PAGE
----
The DTV conversion is gaining momentum worldwide, along with e-waste problems and solutions.
We learned that the 11 billion consumer devices attached to our global ICT infrastructure is expanding the Green ICT focus outside of the core. Now, there is growing awareness how device use can impact the energy consumption and carbon footprint of the network and core. Jenna Wortham writes in The New York Times:
ARPANET pioneer Lawrence Roberts notes that "we’re seeing an explosion in...video applications...[but] traditional IP packet routers...treat the video packets as loose data entities when they ought to treat them as flows." He advocates 'flow routing' to improve network routing and to reduce its power consumption, claiming that "in a traditional router the routing and queuing chips consume 80 percent of the power and space".
The search for data about TV stations' energy consumption elicited a comment from an industry colleague that it is "miniscule" compared to that of the station's viewers. How would we go about calculating the impact of a local station audience?
Many reports that are publicized on Vertatique and elsewhere are free, but some are from paid content providers. It becomes difficult to evaluate these when all one has are the publicity assets, which by their nature tend to raise more questions than they answer. A recent prediction on trans-Atlantic bandwidth capacity, picked up by the popular media and amplified in the tweet-o-sphere, provides a case in point.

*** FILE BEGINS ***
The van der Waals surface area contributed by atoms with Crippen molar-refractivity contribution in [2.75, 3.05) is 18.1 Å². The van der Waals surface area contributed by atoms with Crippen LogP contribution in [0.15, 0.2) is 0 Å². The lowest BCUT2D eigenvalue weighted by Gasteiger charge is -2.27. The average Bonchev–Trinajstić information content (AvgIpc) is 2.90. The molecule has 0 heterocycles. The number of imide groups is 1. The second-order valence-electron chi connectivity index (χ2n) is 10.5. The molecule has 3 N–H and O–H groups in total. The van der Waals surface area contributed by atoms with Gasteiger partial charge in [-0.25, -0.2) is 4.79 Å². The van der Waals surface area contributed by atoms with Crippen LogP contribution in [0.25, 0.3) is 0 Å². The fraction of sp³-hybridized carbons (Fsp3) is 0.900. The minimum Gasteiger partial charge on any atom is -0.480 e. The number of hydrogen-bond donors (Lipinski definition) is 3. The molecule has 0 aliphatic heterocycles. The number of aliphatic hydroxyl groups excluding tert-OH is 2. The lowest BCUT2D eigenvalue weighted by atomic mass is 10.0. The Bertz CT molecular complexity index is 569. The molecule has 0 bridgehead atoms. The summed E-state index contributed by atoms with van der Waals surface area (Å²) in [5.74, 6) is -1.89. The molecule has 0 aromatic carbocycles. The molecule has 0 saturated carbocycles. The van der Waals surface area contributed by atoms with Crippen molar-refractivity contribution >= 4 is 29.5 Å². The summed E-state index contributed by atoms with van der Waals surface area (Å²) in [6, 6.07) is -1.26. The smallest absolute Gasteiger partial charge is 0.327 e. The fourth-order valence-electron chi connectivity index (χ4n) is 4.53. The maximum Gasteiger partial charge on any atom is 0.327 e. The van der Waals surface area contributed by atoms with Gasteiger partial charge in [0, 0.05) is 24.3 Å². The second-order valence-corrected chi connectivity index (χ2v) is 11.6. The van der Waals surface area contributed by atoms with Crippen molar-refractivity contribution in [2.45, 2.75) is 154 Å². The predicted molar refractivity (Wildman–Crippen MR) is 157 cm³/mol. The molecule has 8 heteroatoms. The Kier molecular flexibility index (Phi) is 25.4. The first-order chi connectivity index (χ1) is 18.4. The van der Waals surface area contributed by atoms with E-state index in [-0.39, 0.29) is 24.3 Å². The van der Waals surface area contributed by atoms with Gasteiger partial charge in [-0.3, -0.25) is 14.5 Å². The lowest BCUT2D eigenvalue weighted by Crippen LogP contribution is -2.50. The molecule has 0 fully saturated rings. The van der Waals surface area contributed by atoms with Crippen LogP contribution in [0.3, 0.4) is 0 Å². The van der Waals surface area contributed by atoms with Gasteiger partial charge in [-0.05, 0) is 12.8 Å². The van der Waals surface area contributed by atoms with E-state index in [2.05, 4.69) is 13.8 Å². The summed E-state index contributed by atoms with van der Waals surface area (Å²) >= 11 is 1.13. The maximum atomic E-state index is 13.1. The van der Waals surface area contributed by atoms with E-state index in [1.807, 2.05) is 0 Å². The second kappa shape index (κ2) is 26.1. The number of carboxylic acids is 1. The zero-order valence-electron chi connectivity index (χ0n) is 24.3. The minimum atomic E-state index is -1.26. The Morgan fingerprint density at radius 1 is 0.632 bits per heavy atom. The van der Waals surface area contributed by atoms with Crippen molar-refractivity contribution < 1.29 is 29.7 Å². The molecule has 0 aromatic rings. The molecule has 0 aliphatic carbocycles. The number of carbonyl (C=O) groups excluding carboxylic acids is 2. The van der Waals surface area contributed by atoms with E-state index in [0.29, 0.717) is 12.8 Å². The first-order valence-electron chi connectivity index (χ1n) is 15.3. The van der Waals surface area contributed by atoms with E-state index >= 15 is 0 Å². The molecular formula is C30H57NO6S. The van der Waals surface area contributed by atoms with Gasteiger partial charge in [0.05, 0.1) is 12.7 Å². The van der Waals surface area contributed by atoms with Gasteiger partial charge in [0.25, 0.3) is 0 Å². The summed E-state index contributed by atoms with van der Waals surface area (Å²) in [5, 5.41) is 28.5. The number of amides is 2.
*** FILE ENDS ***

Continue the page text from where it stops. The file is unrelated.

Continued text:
An article in Broadcast Engineering seems to imply that for most terrestrial broadcasters, their production studios consume more energy than their transmission chains (master control, STL, transmitter, tower, etc.). It would be useful to see the data on this, as this has bigger implications for the media industry than just Green ICT.
European Community Directives are being increasingly used by manufacturers to label their more sustainable products. Here's a quick review of 3 key directives and 5 codes of conduct:
Multichannel News reported that "KNTV in San Jose . . . is powered entirely by wind". This article is widely referenced on the web, including in a Wikipedia citation. I was curious about this statement, knowing that the transmission operation alone for a terrestrial television broadcaster typically draws tens of kilowatts of power on a 24/7 basis.
The transition to digital television (DTV) will likely generate hundreds of tons of e-waste in the form of stations' old analog transmission equipment. Disposal of this equipment was never accounted for in industry or government DTV planning. Most of the equipment is towards the end of life-cycle and pending DTV transitions in Mexico and Canada are drying up what remains of the North American resale market.
The European Community has not exempted broadcast from its environmental regulations for electrical and electronic equipment like it has biomedical. Click here to learn about which media product vendors working to comply.